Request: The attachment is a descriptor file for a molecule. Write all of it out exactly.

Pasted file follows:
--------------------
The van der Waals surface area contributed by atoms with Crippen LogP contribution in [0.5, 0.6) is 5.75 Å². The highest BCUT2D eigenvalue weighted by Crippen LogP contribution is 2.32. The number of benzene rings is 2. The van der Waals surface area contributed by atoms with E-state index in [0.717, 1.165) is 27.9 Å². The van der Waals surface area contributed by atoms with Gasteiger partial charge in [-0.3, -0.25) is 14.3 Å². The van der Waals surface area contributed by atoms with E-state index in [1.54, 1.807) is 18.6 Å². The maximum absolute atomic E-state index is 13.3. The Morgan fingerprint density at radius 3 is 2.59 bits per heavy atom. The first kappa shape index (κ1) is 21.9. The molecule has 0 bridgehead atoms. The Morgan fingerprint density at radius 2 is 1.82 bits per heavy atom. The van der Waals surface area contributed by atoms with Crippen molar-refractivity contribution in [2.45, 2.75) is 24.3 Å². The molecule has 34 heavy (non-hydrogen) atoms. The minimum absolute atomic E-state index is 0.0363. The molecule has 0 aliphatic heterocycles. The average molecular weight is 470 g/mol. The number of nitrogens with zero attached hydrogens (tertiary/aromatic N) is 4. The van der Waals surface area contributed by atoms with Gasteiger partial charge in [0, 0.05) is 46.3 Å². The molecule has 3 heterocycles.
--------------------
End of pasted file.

The van der Waals surface area contributed by atoms with Crippen LogP contribution in [0.5, 0.6) is 5.75 Å². The highest BCUT2D eigenvalue weighted by Crippen LogP contribution is 2.32. The number of benzene rings is 2. The van der Waals surface area contributed by atoms with E-state index in [0.717, 1.165) is 27.9 Å². The van der Waals surface area contributed by atoms with Gasteiger partial charge in [-0.3, -0.25) is 14.3 Å². The van der Waals surface area contributed by atoms with E-state index in [1.54, 1.807) is 18.6 Å². The maximum absolute atomic E-state index is 13.3. The Morgan fingerprint density at radius 3 is 2.59 bits per heavy atom. The first kappa shape index (κ1) is 21.9. The molecule has 0 bridgehead atoms. The Morgan fingerprint density at radius 2 is 1.82 bits per heavy atom. The van der Waals surface area contributed by atoms with Crippen molar-refractivity contribution in [2.45, 2.75) is 24.3 Å². The molecule has 34 heavy (non-hydrogen) atoms. The minimum absolute atomic E-state index is 0.0363. The molecule has 0 aliphatic heterocycles. The average molecular weight is 470 g/mol. The number of nitrogens with zero attached hydrogens (tertiary/aromatic N) is 4. The van der Waals surface area contributed by atoms with Gasteiger partial charge in [0, 0.05) is 46.3 Å². The molecule has 3 heterocycles.